A collective of bibliophiles talking about books. Book Fox (vulpes libris): small bibliovorous mammal of overactive imagination and uncommonly large bookshop expenses. Habitat: anywhere the rustle of pages can be heard.
The Who is one of the bands I clearly remember streaming from my sister’s perpetually running radio in the 1970’s. Included in the British Invasion and Woodstock and then into the arena shows so popular in the 70’s and 80’s, their music bridged the decades. Seeing the titles of their songs in this book, I was surprised to note how many I liked. Before reading this memoir, I didn’t know anything about the individuals in the band other than their names, so I definitely learned a lot. It rose above most rock bios with it’s philosophical leanings and depth, there was more than the expected multitudes of drug and women.
Townshend’s background made it inevitable that he’d lead an artistic life. His dad was a Swing musician and his mom a singer, though it was a troubled marriage, with many separations and infidelities on both sides. For a time, a very young Pete lived with his grandmother who was sliding into dementia and her bizarre lifestyle left deep scars in his psyche. He went to Ealing Art College as a teen, at the same time he was becoming a professional musician, eventually one had to go and he chose the band which later became The Who. Though decades later he was using his own paintings and stories as creative fuel for albums. He did try to meld arty ideas with music, such as the “auto-destruction” of their instruments, which was also a political statement. Personally, I always felt that was wasteful, more than anything else. Townshend wrote the majority of The Who’s songs, experimenting with symphonic themes and opera, as early as the 1960’s long before Tommy. The anecdotes and impressions of rock stars in their heyday was intriguing, such as his attraction towards Mick Jagger or his deep admiration of Jimi Hendrix as a performer and musician.
I hesitate to use the word riveting about this book, yet the feeling was something akin to that. The author has been a lifelong diarist, so accounts of the past have an immediacy, even the details of the 60’s are vivid. That is not to say it was flawless. The sexism, for someone of that generation, was astonishing. Not only did he tell a female friend that she would not be fulfilled until she had a child, but the difference in his attitudes towards his own children was sharply noticeable. While he didn’t seem to dislike his two daughters, he certainly didn’t go into the raptures as he did when his youngest, a son, was born. The difference was startling for someone of that age.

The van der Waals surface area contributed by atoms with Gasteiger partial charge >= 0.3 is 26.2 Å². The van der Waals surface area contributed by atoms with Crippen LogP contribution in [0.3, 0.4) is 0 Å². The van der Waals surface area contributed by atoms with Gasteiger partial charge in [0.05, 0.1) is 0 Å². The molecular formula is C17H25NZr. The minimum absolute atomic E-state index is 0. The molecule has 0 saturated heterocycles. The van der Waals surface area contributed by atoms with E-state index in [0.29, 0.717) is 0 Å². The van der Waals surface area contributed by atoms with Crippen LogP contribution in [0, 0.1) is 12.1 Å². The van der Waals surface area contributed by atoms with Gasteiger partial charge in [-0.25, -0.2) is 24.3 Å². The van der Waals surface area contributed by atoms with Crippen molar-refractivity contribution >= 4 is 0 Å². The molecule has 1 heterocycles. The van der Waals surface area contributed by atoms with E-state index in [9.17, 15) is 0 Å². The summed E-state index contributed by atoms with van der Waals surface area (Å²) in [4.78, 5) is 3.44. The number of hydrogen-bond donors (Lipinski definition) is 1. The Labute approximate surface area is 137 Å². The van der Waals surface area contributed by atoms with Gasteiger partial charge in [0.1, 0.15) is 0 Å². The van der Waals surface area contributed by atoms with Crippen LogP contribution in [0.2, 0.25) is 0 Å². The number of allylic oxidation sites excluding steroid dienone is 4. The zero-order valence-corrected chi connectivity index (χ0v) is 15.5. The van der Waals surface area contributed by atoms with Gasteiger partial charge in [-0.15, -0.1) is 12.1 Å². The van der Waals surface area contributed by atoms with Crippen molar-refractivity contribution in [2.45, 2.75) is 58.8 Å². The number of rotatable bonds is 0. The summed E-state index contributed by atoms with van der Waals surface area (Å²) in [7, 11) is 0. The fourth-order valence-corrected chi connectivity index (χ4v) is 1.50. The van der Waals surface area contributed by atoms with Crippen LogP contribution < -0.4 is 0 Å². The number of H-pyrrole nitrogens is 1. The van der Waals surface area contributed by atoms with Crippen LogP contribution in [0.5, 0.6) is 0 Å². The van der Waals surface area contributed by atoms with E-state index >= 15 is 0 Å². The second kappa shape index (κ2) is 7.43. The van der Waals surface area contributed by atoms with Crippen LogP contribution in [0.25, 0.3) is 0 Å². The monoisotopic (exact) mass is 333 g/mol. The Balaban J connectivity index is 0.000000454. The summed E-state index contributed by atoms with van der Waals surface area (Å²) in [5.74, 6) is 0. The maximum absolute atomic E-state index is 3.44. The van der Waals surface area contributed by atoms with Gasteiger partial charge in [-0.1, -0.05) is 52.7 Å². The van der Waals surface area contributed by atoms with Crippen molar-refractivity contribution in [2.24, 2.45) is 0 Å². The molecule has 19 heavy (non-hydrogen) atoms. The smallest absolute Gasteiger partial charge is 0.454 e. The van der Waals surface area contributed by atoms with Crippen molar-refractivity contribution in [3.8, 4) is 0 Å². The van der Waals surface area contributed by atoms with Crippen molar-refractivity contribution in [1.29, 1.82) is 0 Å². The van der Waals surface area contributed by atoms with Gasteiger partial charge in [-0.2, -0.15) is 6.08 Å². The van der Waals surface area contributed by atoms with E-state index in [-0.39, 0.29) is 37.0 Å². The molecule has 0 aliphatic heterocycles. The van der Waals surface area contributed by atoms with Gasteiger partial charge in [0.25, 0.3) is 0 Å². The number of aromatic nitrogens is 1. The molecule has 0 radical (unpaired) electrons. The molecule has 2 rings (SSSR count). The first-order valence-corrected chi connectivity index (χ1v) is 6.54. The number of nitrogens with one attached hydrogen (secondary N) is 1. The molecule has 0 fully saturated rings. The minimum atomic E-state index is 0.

And numerous times he would go on for pages about the shaky state of his finances, only to decide in the end to buy another boat. But he is honest about his flaws and doesn’t glorify stupid actions such as diving into a hotel pool from a balcony or drug and alcohol use. He is very introspective and occasionally uses some of the terms from therapy. And though it’s it’s a book by a musician, the technical jargon is kept brief, which is good for those of us who know nothing about that side of things.
So this book is not only a self-portrait of a multi-dimensional artist, but also a snapshot of a time and a person who influenced it and what it all meant to him.
Harper 2012 544 pp. ISBN-13:978-0062127242 available in ebook and traditional formats